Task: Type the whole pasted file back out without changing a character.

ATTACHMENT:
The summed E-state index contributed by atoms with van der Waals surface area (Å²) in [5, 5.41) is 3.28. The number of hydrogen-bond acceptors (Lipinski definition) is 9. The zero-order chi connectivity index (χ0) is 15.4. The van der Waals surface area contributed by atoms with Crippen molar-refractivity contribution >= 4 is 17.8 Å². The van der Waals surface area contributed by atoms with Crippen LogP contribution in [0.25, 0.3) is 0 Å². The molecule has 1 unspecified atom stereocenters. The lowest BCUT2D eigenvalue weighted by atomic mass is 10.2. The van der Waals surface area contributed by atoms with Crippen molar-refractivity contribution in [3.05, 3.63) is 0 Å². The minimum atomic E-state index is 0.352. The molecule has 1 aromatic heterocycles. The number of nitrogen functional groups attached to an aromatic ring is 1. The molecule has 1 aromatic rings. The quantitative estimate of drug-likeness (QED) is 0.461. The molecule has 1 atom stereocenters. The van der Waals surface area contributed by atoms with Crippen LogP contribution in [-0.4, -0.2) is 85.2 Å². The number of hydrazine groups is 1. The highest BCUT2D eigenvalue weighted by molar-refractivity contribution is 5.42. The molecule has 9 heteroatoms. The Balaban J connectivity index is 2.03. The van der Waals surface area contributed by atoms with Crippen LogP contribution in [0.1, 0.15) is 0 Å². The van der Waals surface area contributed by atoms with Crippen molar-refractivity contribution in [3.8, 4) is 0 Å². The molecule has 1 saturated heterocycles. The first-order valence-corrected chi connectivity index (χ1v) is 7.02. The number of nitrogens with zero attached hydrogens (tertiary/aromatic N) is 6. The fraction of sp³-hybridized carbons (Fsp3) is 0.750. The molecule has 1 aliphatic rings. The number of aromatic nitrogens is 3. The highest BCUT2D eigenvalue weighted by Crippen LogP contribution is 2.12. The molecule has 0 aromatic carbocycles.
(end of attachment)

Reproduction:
The summed E-state index contributed by atoms with van der Waals surface area (Å²) in [5, 5.41) is 3.28. The number of hydrogen-bond acceptors (Lipinski definition) is 9. The zero-order chi connectivity index (χ0) is 15.4. The van der Waals surface area contributed by atoms with Crippen molar-refractivity contribution >= 4 is 17.8 Å². The van der Waals surface area contributed by atoms with Crippen LogP contribution in [0.25, 0.3) is 0 Å². The molecule has 1 unspecified atom stereocenters. The lowest BCUT2D eigenvalue weighted by atomic mass is 10.2. The van der Waals surface area contributed by atoms with Crippen molar-refractivity contribution in [3.05, 3.63) is 0 Å². The minimum atomic E-state index is 0.352. The molecule has 1 aromatic heterocycles. The number of nitrogen functional groups attached to an aromatic ring is 1. The molecule has 1 aromatic rings. The quantitative estimate of drug-likeness (QED) is 0.461. The molecule has 1 atom stereocenters. The van der Waals surface area contributed by atoms with Crippen LogP contribution in [-0.4, -0.2) is 85.2 Å². The number of hydrazine groups is 1. The highest BCUT2D eigenvalue weighted by molar-refractivity contribution is 5.42. The molecule has 9 heteroatoms. The Balaban J connectivity index is 2.03. The van der Waals surface area contributed by atoms with Crippen LogP contribution in [0.1, 0.15) is 0 Å². The van der Waals surface area contributed by atoms with Crippen molar-refractivity contribution in [3.8, 4) is 0 Å². The molecule has 1 saturated heterocycles. The first-order valence-corrected chi connectivity index (χ1v) is 7.02. The number of nitrogens with zero attached hydrogens (tertiary/aromatic N) is 6. The fraction of sp³-hybridized carbons (Fsp3) is 0.750. The molecule has 1 aliphatic rings. The number of aromatic nitrogens is 3. The highest BCUT2D eigenvalue weighted by Crippen LogP contribution is 2.12. The molecule has 0 aromatic carbocycles.